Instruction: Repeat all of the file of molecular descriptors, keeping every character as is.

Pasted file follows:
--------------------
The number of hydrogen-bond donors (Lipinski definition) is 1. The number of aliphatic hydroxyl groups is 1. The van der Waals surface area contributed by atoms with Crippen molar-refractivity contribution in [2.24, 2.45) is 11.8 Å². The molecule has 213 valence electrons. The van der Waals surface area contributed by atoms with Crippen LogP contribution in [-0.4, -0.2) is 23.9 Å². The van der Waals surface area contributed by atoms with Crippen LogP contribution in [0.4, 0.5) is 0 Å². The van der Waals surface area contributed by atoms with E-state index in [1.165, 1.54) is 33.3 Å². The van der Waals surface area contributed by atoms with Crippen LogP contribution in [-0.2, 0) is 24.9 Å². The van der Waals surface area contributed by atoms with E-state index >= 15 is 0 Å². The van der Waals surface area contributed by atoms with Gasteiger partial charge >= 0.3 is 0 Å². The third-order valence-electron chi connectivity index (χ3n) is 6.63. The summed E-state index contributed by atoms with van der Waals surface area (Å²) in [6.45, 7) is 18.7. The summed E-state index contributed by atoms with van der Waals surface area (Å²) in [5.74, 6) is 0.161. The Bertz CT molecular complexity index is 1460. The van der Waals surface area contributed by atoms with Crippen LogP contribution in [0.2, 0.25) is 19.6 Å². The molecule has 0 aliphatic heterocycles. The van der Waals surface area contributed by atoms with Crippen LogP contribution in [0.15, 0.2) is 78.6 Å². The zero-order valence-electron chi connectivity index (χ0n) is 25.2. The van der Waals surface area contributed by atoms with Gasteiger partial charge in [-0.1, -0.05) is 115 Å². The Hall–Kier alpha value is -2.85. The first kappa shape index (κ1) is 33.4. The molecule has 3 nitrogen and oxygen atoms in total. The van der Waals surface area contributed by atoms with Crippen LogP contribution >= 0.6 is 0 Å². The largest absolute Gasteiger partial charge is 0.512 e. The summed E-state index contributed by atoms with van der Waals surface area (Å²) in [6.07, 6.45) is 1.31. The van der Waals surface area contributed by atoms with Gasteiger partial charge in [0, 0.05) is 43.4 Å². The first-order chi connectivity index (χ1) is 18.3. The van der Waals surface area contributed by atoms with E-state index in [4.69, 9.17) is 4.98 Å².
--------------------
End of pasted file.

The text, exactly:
The number of hydrogen-bond donors (Lipinski definition) is 1. The number of aliphatic hydroxyl groups is 1. The van der Waals surface area contributed by atoms with Crippen molar-refractivity contribution in [2.24, 2.45) is 11.8 Å². The molecule has 213 valence electrons. The van der Waals surface area contributed by atoms with Crippen LogP contribution in [-0.4, -0.2) is 23.9 Å². The van der Waals surface area contributed by atoms with Crippen LogP contribution in [0.4, 0.5) is 0 Å². The van der Waals surface area contributed by atoms with E-state index in [1.165, 1.54) is 33.3 Å². The van der Waals surface area contributed by atoms with Crippen LogP contribution in [-0.2, 0) is 24.9 Å². The van der Waals surface area contributed by atoms with E-state index >= 15 is 0 Å². The van der Waals surface area contributed by atoms with Gasteiger partial charge >= 0.3 is 0 Å². The third-order valence-electron chi connectivity index (χ3n) is 6.63. The summed E-state index contributed by atoms with van der Waals surface area (Å²) in [6.45, 7) is 18.7. The summed E-state index contributed by atoms with van der Waals surface area (Å²) in [5.74, 6) is 0.161. The Bertz CT molecular complexity index is 1460. The van der Waals surface area contributed by atoms with Crippen LogP contribution in [0.2, 0.25) is 19.6 Å². The molecule has 0 aliphatic heterocycles. The van der Waals surface area contributed by atoms with Crippen LogP contribution in [0.15, 0.2) is 78.6 Å². The zero-order valence-electron chi connectivity index (χ0n) is 25.2. The van der Waals surface area contributed by atoms with Gasteiger partial charge in [-0.1, -0.05) is 115 Å². The Hall–Kier alpha value is -2.85. The first kappa shape index (κ1) is 33.4. The molecule has 3 nitrogen and oxygen atoms in total. The van der Waals surface area contributed by atoms with Crippen LogP contribution >= 0.6 is 0 Å². The largest absolute Gasteiger partial charge is 0.512 e. The summed E-state index contributed by atoms with van der Waals surface area (Å²) in [6.07, 6.45) is 1.31. The van der Waals surface area contributed by atoms with Gasteiger partial charge in [0, 0.05) is 43.4 Å². The first-order chi connectivity index (χ1) is 18.3. The van der Waals surface area contributed by atoms with E-state index in [4.69, 9.17) is 4.98 Å².